Right now, America is in the midst of a space race between competing private spaceflight companies owned by brilliant billionaires.
The prize is a chance to make history by being the first to usher in a new era of reusable rockets that can reduce the cost of spaceflight and, ultimately, land humans on Mars and then re-launch them back home.
Currently leading the way are Blue Origin — founded by Jeff Bezos — and SpaceX — founded by Elon Musk.
At the moment, SpaceX is ahead with its fleet of Falcon 9 rockets, but Blue Origin recently completed a test that shows it means business and could become a serious competitor in the next three years.
An important business venture
Key to both companies are the monster engines that power their rockets. And on Nov. 24, Blue Origin proved, for the first time, that they can successfully build, launch, fly, and retrieve the BE-3 engines that give life to their New Shepard space vehicle.
Perhaps most excited about the flight — besides Blue Origin — is the United Launch Alliance (ULA), which has a lot invested in Bezos’ spaceflight company.
“We are very happy for Blue’s success last week which demonstrates Blue’s technical capabilities and commitment to spaceflight,” ULA told Business Insider over email.
Formed in 2006, ULA is a launch service provider under the joint venture between Lockheed Martin Space Systems and Boeing Defense, Space & Security.
For years, they’ve cornered the market on US government launches, but SpaceX’s low-cost services and impending reusable capabilities has recently challenged that.
So, earlier this year, ULA selected rising SpaceX competitor Blue Origin to build the next generation of monster BE-4 engines to power the Vulcan rocket, which they are currently gathering funding for development.
“Our Vulcan rocket with BE-4 engines will fly in 2019,” ULA told Business Insider. “Our baseline plan is for the Vulcan booster to fly booster with two, BE-4 engines each, but ULA is also carrying Aerojet Rocketdyne’s AR-1 engine as a backup.”
Blue Origin vs. SpaceX engines
Blue Origin has not yet flown its BE-4 engines (shown below). However, it recently completed its 100th ground test, calling the test series “a key milestone” in the engine’s development. And it plans to have the engine ready for flight by 2017.
While the BE-4 engine is of a different design than the less powerful BE-3 engine that flew on Nov. 24, the flight’s success is a testament to Blue Origin’s spaceflight abilities.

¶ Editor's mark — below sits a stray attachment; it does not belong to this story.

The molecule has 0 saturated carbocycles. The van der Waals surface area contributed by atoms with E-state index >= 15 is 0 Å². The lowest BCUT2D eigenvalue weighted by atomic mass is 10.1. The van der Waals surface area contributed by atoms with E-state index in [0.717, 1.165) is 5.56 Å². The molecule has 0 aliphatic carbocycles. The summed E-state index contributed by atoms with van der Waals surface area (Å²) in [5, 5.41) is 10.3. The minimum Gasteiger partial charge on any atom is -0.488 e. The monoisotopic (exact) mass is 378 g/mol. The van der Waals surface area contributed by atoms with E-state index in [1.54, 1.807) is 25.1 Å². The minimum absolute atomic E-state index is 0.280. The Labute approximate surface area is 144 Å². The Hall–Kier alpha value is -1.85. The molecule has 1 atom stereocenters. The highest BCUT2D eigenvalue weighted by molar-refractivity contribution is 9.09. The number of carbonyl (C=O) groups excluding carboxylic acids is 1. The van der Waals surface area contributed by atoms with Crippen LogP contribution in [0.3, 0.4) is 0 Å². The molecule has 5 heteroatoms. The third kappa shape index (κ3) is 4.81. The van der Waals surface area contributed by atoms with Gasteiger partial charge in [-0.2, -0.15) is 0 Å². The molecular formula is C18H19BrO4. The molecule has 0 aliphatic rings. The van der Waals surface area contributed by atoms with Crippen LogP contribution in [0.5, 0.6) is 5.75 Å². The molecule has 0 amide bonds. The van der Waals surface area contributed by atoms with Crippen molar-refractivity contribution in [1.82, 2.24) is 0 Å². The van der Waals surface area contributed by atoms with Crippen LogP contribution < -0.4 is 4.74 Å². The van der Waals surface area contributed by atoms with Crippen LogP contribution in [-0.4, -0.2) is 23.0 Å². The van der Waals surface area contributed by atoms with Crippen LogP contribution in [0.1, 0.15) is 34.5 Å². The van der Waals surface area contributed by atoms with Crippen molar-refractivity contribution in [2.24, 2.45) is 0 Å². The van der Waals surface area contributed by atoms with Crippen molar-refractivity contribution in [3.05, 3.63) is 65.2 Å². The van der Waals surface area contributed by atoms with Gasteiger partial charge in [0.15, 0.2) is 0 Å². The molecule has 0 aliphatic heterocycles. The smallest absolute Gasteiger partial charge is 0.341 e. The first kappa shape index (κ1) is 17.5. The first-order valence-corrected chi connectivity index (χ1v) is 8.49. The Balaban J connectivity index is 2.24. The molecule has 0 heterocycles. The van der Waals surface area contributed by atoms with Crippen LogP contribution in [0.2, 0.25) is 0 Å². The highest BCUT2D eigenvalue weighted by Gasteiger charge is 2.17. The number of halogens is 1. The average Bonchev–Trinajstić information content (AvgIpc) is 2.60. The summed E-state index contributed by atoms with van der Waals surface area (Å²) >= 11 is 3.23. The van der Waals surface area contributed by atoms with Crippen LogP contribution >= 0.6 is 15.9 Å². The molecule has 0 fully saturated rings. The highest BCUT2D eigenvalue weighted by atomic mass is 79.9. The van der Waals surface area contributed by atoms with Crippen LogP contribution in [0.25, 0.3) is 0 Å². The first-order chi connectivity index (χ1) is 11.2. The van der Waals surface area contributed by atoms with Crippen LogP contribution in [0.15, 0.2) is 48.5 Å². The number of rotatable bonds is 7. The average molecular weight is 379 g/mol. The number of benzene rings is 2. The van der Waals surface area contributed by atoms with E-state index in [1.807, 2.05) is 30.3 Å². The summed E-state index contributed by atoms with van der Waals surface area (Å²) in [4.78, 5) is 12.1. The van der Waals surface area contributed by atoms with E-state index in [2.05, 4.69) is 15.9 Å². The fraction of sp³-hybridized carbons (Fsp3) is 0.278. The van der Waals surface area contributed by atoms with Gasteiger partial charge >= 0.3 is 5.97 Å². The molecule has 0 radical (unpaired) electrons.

In addition, the BE-4 engines will each generate 550,000 pounds of thrust — the propulsive force a rocket uses to get to space. In comparison, each of SpaceX’s latest, upgraded Merlin engines, which power the Falcon 9 rocket (and are shown below) generate 170,000 pounds of thrust.
The ULA Vulcan rocket will be what is called a heavy-launch vehicle, capable of ferrying extremely heavy loads into space — a task that requires an enormous amount of rocket engine power.
Strapped with two BE-4 engines, it will launch with 1.1 million pounds of thrust and carry payloads of up to 17.3 metric tons (38,000 pounds) to low-earth orbit — where rockets go to transport payloads to the International Space Station.
By comparison, SpaceX’s next-generation heavy-launch vehicle, the Falcon Heavy, will use essentially three Falcon 9 rockets strapped together. Each Falcon 9 contains 9 Merlin engines.
The Falcon Heavy is currently under construction at SpaceX and will generate 3.96 million pounds of thrust and lift up to 117,000 pounds into low-earth orbit. Its first demo flight, which was supposed to take place this year, was re-scheduled for spring 2016.
Race to reusability
Ultimately, the price of launching materials, and eventually people, on these rockets will largely depend on one thing: Whether or not they can be reused.
If only one of these companies can pull it off, then it could revolutionize the spaceflight business.
Both Blue Origin and SpaceX have demonstrated that their BE-3 and Merlin engines can be flown to recover a rocket after launch.
However, neither company has yet to launch an orbital rocket to space — one capable of transporting payloads to low-earth orbit — and retrieve it.
This is the next big step.
And SpaceX will try its next attempt to achieve that hurdle this month. As for Blue Origin, its next major move will be to send a rocket into orbit — higher than where it has currently flown.
Right now, the company is working on upgrades to its BE-3 engines and testing its BE-4 engines to accomplish this.
from Business Insider http://ift.tt/1QUwEiy